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I Couldn’t Risk Strangling That Maniac Cabdriver

October 25th, 2005 by Jeff Simmermon

The cabbie ranted, sweat flying from his blubbering lips as he craned his neck around to steer. The crazy sonofabitch was accelerating us backwards down one of Sydney’s main thoroughfares, utes and passersby blurring into an cursing metal rainbow. We careened and caromed down car-lined streets, a four-cylinder pinball headed fast for guardrail flippers and off the Bronte cliffs and into the ocean. There would be no multi-ball…That bad motherfucker was going to kill us both.

I couldn’t risk strangling him, as his death throes would make him mash the gas even harder — but we had to slow down somehow. Quickly, I flung both rear doors open to try and get a bit of wind resistance to slow us somewhat, buy me some time or maybe let me risk a leap out of the speeding car. The doors sparked and smashed against cars on the highway, each impact slowing us a little more until the doors ripped off. We plummeted into the ocean all the same.

I braced myself for the impact and swam like hell out of the sinking cab before the grill even made it below the surface. I could feel slippery, muscular mollusk flesh caressing my shoulders and legs as I splashed to shore, cold slimy arms with thousands of living nubs tickling the gooseflesh on my cold shoulders.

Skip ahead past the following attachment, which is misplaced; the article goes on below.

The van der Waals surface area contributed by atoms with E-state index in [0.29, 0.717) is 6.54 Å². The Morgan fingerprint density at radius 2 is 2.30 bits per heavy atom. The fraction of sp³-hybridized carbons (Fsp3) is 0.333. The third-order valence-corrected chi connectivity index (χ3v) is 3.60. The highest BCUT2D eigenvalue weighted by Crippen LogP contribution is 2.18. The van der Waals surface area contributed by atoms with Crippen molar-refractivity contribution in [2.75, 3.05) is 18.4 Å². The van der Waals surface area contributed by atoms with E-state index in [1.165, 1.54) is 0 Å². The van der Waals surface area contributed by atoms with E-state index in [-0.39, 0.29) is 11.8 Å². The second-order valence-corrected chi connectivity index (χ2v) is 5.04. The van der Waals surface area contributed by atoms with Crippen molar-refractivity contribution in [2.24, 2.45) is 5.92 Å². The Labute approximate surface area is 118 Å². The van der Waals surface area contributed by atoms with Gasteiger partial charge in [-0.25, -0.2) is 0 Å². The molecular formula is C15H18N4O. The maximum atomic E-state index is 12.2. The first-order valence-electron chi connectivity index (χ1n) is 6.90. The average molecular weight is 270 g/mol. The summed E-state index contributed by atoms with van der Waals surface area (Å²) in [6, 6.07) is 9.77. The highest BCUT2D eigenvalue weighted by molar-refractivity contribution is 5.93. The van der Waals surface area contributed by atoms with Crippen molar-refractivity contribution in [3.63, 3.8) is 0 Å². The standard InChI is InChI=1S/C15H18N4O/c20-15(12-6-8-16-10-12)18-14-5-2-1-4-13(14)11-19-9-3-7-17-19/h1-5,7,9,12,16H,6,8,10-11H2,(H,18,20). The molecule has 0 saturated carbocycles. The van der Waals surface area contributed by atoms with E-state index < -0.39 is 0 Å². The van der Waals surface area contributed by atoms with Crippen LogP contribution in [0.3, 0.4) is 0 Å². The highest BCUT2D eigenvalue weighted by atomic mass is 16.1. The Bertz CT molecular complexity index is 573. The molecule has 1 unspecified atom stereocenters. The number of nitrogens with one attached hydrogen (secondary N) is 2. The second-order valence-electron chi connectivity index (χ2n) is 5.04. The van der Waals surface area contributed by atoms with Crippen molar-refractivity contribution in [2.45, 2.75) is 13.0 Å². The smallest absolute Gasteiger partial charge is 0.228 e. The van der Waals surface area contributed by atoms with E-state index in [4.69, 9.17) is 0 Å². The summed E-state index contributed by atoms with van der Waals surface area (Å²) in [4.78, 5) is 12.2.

I felt heavy and imbalanced as I climbed out upon onto the rocks, panting with exertion and adrenaline. Something was definitely off. I staggered into the nearest Hungry Jack’s to comport myself in the restroom, and that’s where I saw it…

A giant, black starfish had settled itself onto my back and shoulder. Its thick arms pulsed with activity, ripples moving along the exposed nubs under the sides of its five arms. It must have weighed at least twenty pounds, but I couldn’t feel a thing.

I marched straight into the nearest doctor’s surgery, where the nurses shrieked. One of them tried to calmly explain that the starfish had latched itself onto my back very tightly, and was gobbling the flesh off of my back with its sharp beak. Its saliva, she explained, contained a powerful numbing agent that guaranteed I wouldn’t feel a thing until its beak started to scrape bone.

I snatched up a can of spraypaint from a nearby cart and shook it menacingly, trying to threaten the vampiric mollusk off of me. No such luck. I sprayed and sprayed, covering the beast with a candy-apple metallic color, the paint and my blood commingling in rivulets as the vicious beast prised itself from my back and fell to the floor, writhing in agony.

Then I woke up, had a piss and stayed awake until three a.m. What could that have even meant?

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